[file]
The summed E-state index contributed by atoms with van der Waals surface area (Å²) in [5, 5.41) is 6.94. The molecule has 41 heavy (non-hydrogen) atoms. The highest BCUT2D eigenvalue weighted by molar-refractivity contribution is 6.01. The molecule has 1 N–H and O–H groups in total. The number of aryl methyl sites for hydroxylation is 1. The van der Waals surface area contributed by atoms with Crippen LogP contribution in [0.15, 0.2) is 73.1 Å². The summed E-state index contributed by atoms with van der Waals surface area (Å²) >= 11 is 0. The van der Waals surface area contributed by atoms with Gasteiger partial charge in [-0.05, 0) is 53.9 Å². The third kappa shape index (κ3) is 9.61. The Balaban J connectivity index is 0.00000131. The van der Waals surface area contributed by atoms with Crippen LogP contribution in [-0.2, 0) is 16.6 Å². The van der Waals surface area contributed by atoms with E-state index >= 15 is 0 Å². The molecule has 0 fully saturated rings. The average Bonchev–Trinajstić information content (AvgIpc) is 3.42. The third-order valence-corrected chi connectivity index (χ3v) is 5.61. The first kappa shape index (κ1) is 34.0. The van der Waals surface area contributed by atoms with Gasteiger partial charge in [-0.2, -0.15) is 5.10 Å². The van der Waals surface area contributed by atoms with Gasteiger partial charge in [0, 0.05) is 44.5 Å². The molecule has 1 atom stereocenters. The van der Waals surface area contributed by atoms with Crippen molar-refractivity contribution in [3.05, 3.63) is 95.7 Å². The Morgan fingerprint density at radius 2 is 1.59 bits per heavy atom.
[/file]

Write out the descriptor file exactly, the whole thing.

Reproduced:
The summed E-state index contributed by atoms with van der Waals surface area (Å²) in [5, 5.41) is 6.94. The molecule has 41 heavy (non-hydrogen) atoms. The highest BCUT2D eigenvalue weighted by molar-refractivity contribution is 6.01. The molecule has 1 N–H and O–H groups in total. The number of aryl methyl sites for hydroxylation is 1. The van der Waals surface area contributed by atoms with Crippen LogP contribution in [0.15, 0.2) is 73.1 Å². The summed E-state index contributed by atoms with van der Waals surface area (Å²) >= 11 is 0. The van der Waals surface area contributed by atoms with Gasteiger partial charge in [-0.05, 0) is 53.9 Å². The third kappa shape index (κ3) is 9.61. The Balaban J connectivity index is 0.00000131. The van der Waals surface area contributed by atoms with Crippen LogP contribution in [-0.2, 0) is 16.6 Å². The van der Waals surface area contributed by atoms with E-state index >= 15 is 0 Å². The molecule has 0 fully saturated rings. The average Bonchev–Trinajstić information content (AvgIpc) is 3.42. The third-order valence-corrected chi connectivity index (χ3v) is 5.61. The first kappa shape index (κ1) is 34.0. The van der Waals surface area contributed by atoms with Gasteiger partial charge in [-0.2, -0.15) is 5.10 Å². The van der Waals surface area contributed by atoms with Gasteiger partial charge in [0, 0.05) is 44.5 Å². The molecule has 1 atom stereocenters. The van der Waals surface area contributed by atoms with Crippen molar-refractivity contribution in [3.05, 3.63) is 95.7 Å². The Morgan fingerprint density at radius 2 is 1.59 bits per heavy atom.